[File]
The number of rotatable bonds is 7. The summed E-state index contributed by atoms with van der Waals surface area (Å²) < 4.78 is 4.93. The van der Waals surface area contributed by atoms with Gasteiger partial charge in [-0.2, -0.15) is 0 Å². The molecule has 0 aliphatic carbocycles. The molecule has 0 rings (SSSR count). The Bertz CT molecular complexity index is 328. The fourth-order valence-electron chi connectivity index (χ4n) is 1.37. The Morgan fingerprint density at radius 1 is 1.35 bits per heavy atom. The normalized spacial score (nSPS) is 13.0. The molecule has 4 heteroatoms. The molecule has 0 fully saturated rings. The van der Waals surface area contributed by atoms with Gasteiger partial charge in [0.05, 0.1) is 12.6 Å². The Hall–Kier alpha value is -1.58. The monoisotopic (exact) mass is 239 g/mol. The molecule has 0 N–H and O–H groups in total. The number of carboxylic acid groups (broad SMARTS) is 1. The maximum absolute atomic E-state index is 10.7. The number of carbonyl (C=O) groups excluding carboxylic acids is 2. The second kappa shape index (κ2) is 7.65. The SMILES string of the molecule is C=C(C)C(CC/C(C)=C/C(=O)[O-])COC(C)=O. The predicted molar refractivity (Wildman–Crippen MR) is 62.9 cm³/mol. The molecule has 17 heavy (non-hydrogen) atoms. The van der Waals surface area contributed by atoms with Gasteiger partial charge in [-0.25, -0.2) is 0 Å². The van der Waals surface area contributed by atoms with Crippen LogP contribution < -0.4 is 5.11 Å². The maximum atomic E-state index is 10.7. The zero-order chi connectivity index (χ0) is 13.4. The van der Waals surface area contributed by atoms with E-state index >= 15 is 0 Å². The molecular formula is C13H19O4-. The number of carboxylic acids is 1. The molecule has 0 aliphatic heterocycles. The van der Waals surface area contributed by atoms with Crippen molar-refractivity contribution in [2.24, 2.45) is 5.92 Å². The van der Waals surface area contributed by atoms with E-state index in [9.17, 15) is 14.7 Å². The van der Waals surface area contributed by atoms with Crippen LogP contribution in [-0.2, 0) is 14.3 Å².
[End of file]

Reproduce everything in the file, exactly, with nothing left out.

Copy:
The number of rotatable bonds is 7. The summed E-state index contributed by atoms with van der Waals surface area (Å²) < 4.78 is 4.93. The van der Waals surface area contributed by atoms with Gasteiger partial charge in [-0.2, -0.15) is 0 Å². The molecule has 0 aliphatic carbocycles. The molecule has 0 rings (SSSR count). The Bertz CT molecular complexity index is 328. The fourth-order valence-electron chi connectivity index (χ4n) is 1.37. The Morgan fingerprint density at radius 1 is 1.35 bits per heavy atom. The normalized spacial score (nSPS) is 13.0. The molecule has 4 heteroatoms. The molecule has 0 fully saturated rings. The van der Waals surface area contributed by atoms with Gasteiger partial charge in [0.05, 0.1) is 12.6 Å². The Hall–Kier alpha value is -1.58. The monoisotopic (exact) mass is 239 g/mol. The molecule has 0 N–H and O–H groups in total. The number of carboxylic acid groups (broad SMARTS) is 1. The maximum absolute atomic E-state index is 10.7. The number of carbonyl (C=O) groups excluding carboxylic acids is 2. The second kappa shape index (κ2) is 7.65. The SMILES string of the molecule is C=C(C)C(CC/C(C)=C/C(=O)[O-])COC(C)=O. The predicted molar refractivity (Wildman–Crippen MR) is 62.9 cm³/mol. The molecule has 17 heavy (non-hydrogen) atoms. The van der Waals surface area contributed by atoms with Gasteiger partial charge in [-0.25, -0.2) is 0 Å². The van der Waals surface area contributed by atoms with Crippen LogP contribution < -0.4 is 5.11 Å². The maximum atomic E-state index is 10.7. The zero-order chi connectivity index (χ0) is 13.4. The van der Waals surface area contributed by atoms with E-state index >= 15 is 0 Å². The molecular formula is C13H19O4-. The number of carboxylic acids is 1. The molecule has 0 aliphatic heterocycles. The van der Waals surface area contributed by atoms with Crippen molar-refractivity contribution in [2.24, 2.45) is 5.92 Å². The van der Waals surface area contributed by atoms with E-state index in [9.17, 15) is 14.7 Å². The van der Waals surface area contributed by atoms with Crippen LogP contribution in [-0.2, 0) is 14.3 Å².